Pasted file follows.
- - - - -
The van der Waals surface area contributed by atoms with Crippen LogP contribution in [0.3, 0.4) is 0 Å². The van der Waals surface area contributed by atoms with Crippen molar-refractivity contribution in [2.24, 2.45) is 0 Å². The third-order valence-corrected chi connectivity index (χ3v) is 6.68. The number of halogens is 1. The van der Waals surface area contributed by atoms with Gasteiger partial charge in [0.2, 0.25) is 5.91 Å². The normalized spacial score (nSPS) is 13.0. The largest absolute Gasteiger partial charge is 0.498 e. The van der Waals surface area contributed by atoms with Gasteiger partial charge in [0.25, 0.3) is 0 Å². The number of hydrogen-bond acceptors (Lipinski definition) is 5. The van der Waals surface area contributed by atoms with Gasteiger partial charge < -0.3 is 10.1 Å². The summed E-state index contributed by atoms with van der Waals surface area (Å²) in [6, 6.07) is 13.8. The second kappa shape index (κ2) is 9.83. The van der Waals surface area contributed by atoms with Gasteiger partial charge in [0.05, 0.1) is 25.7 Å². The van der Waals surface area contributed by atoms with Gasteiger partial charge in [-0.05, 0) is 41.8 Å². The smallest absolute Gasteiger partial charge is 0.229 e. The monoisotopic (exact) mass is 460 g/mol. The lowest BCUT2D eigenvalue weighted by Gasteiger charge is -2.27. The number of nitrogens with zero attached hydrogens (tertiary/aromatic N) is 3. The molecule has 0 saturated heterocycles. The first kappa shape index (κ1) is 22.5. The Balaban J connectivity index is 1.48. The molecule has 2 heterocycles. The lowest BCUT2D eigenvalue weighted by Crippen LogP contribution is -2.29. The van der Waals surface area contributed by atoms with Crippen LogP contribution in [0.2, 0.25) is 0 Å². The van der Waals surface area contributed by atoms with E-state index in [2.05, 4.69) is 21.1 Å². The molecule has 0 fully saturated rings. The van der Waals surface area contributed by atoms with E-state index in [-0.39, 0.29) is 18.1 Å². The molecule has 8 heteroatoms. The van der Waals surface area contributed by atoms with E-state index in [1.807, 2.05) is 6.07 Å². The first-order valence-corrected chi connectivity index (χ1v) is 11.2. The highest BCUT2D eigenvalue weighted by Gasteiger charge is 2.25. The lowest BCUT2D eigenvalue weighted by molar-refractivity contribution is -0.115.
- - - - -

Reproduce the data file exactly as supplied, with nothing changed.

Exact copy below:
The van der Waals surface area contributed by atoms with Crippen LogP contribution in [0.3, 0.4) is 0 Å². The van der Waals surface area contributed by atoms with Crippen molar-refractivity contribution in [2.24, 2.45) is 0 Å². The third-order valence-corrected chi connectivity index (χ3v) is 6.68. The number of halogens is 1. The van der Waals surface area contributed by atoms with Gasteiger partial charge in [0.2, 0.25) is 5.91 Å². The normalized spacial score (nSPS) is 13.0. The largest absolute Gasteiger partial charge is 0.498 e. The van der Waals surface area contributed by atoms with Gasteiger partial charge in [0.25, 0.3) is 0 Å². The number of hydrogen-bond acceptors (Lipinski definition) is 5. The van der Waals surface area contributed by atoms with Gasteiger partial charge < -0.3 is 10.1 Å². The summed E-state index contributed by atoms with van der Waals surface area (Å²) in [6, 6.07) is 13.8. The second kappa shape index (κ2) is 9.83. The van der Waals surface area contributed by atoms with Gasteiger partial charge in [0.05, 0.1) is 25.7 Å². The van der Waals surface area contributed by atoms with Gasteiger partial charge in [-0.05, 0) is 41.8 Å². The smallest absolute Gasteiger partial charge is 0.229 e. The monoisotopic (exact) mass is 460 g/mol. The lowest BCUT2D eigenvalue weighted by Gasteiger charge is -2.27. The number of nitrogens with zero attached hydrogens (tertiary/aromatic N) is 3. The molecule has 0 saturated heterocycles. The first kappa shape index (κ1) is 22.5. The Balaban J connectivity index is 1.48. The molecule has 2 heterocycles. The lowest BCUT2D eigenvalue weighted by Crippen LogP contribution is -2.29. The van der Waals surface area contributed by atoms with Crippen LogP contribution in [0.2, 0.25) is 0 Å². The van der Waals surface area contributed by atoms with E-state index in [2.05, 4.69) is 21.1 Å². The molecule has 0 fully saturated rings. The van der Waals surface area contributed by atoms with E-state index in [-0.39, 0.29) is 18.1 Å². The molecule has 8 heteroatoms. The van der Waals surface area contributed by atoms with E-state index in [1.807, 2.05) is 6.07 Å². The first-order valence-corrected chi connectivity index (χ1v) is 11.2. The highest BCUT2D eigenvalue weighted by Gasteiger charge is 2.25. The lowest BCUT2D eigenvalue weighted by molar-refractivity contribution is -0.115.